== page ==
Chefs are famous for possessing many traits. Patient & Understanding are not two of them.

We’re famous for more popular traits like being hot-tempered and overbearing. We frown at critiques, take everything personal. We don’t love change. Especially the change that comes when a cook gives notice.

I have worked for all kinds of chefs. I wanted to work for as many chefs as I could before “becoming one myself.” I saw as many management styles as I did kitchens. The chefs who struck me the most were the ones who pushed, challenged, listened to, grew, mentored, inspired, learned from and sent off their cooks when their “time had come”.

It takes incredible generosity, grace, maturity, humility, confidence and intuition to be such a chef. A chef has to know when a cook can go no further under their wing, in their kitchen, in one location. That chef has to have been paying attention to said cook throughout the entirety of their term from interview to stage to hire.

Do not waste your precious time learning this life-long craft in a kitchen where the chef only looks at you like a warm body.  Do not work for one minute more in a kitchen where you are not learning, not being challenged, not growing. There are so many kitchens to work in. You might as well struggle to make ends meet under the tutelage of a chef who matters and to whom you matter.

There are 2 kinds of chefs: The Sharing and The Stingy/self-serving ones. The Sharing Chef will always talk about their sous chef, their chef de cuisine, their staff. The Sharing Chef will eat at other restaurants and talk about other chefs besides the ones under their jurisdiction. The Sharing Chef will tell other chefs about great products they’ve found. The Sharing Chef will share staff. Sharing Chefs sometimes trade cooks before promoting them in their own kitchens. Sharing Chefs do not poach.

The Sharing Chef is not a touchy feely person with only pleases and thank yous and nice things to say all the time and smiling and handing you the beers and giving you sick days and knowing the name of your dog and giving you your birthday off.

The Sharing Chef can kick your ass so hard your spine ends and your thighs begin. The Sharing Chef can make you cry on the line, and keep working. The Sharing Chef can blackball you and call you names in languages you don’t understand. The Sharing Chef can scare the shit out of you, down to your core, and help you to understand that he/she knows everyone in the business and you better not fucking burn that bridge.

The Sharing Chef after all, has the same pressures as the narcissistic one. Food costs to keep down, General Managers to reckon with, owners/partners to keep happy, guests to feed, dishwashers to fix, cooks to train, walk-ins to clean, invoices to log, uniform companies to argue with, fish to butcher, burns to treat, and so on.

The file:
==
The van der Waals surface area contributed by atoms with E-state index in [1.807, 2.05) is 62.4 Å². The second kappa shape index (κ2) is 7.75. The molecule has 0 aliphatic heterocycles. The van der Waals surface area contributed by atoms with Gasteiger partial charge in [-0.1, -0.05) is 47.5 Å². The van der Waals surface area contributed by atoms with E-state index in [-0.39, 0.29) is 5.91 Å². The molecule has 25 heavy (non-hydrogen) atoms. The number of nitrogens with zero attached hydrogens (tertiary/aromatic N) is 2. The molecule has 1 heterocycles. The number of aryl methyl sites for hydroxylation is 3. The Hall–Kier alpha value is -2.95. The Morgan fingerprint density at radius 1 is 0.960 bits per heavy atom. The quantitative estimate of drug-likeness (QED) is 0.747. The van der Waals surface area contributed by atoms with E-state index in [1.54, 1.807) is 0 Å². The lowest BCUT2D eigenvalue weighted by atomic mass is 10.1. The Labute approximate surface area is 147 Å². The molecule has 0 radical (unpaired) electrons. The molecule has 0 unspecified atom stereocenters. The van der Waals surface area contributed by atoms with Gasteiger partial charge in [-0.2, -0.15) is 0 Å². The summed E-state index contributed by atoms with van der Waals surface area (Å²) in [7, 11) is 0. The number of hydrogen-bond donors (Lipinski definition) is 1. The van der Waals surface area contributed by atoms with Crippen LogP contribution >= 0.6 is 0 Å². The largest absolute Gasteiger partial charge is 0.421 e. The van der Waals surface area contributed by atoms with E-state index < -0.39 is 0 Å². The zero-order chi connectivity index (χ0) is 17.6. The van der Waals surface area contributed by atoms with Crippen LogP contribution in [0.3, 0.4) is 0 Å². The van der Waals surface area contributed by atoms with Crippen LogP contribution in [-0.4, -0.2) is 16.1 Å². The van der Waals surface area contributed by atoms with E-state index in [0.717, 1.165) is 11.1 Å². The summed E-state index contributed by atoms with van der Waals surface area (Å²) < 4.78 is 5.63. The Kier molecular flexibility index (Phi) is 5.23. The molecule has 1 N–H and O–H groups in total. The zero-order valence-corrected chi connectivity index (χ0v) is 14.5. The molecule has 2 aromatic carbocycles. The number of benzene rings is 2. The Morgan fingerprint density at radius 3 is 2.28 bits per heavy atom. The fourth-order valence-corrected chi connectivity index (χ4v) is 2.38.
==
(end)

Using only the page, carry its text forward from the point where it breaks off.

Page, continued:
The Sharing Chef can help you get the next job as much as The Stingy Chef, but there are distinct differences.

The Stingy Chef barely teaches. The Stingy Chef believes their own hype. The Stingy Chef is often bitter. The Stingy Chef will watch you do something wrong/incorrect/inefficient and never correct you. The Stingy Chef will take credit for your work when it’s great and put your name on what’s wrong. The Stingy Chef doesn’t mind a cook who isn’t growing, learning, asking questions. Sometimes a Sharing Chef will look like a Stingy Chef because you’re so fucking cocky the only way they can put you in your place is to make you ‘beg’ for knowledge.

Some Sharing Chefs are quiet. Very Quiet. Silent even. Sometimes you have to watch them, be in their kitchens, show your dedication, for years, before you realize you are learning from them.

It’s possible that The Stingy Chef and The Sharing Chef are the same person. It’s possible both kinds of chefs are who you’ll be.

But you have a choice. An active, intentional choice. A choice is something you decide, you make. You don’t fall into choice by mistake.

Many chefs are at the helms of stoves are just cooks in disguise. All it takes is a white jacket. Chef is a self designated title. A lot of people can cook in a professional kitchen.

But it’s not the word Chef,

It’s what you do with that position
It’s what you do with that title
It’s what you do with that rush of power
It’s what you decide will be your management style
It’s how you decide to repay what was given to you
It’s how you choose to be remembered by your cooks, your industry
It’s your integrity
It’s your standards
It’s how much patience you have for your own journey in the craft
It’s how much you understand what craft means
It’s how hard of a look you’ll be brave enough to muster the courage for, to see yourself for all you are
It’s how much humble pie you can swallow, whole
It’s how many tears of joy and struggle you’re willing to admit will be on your horizon that matters.

Can you do the same thing day after day, kitchen after kitchen, city after city, year after year?

Craft. A verb. A noun. A daunting task. An unforgiving journey. Un unattainable goal. A life spent asking unanswered questions.

These are the chefs I aspire to be like. Not the chefs who put their name all over my work every time I received press under their roofs. When a cook gives me a proper notice I honor their last weeks, days, hours, with the same respect they’ve shown me in their resignation.

I want to to teach cooks what I was taught!

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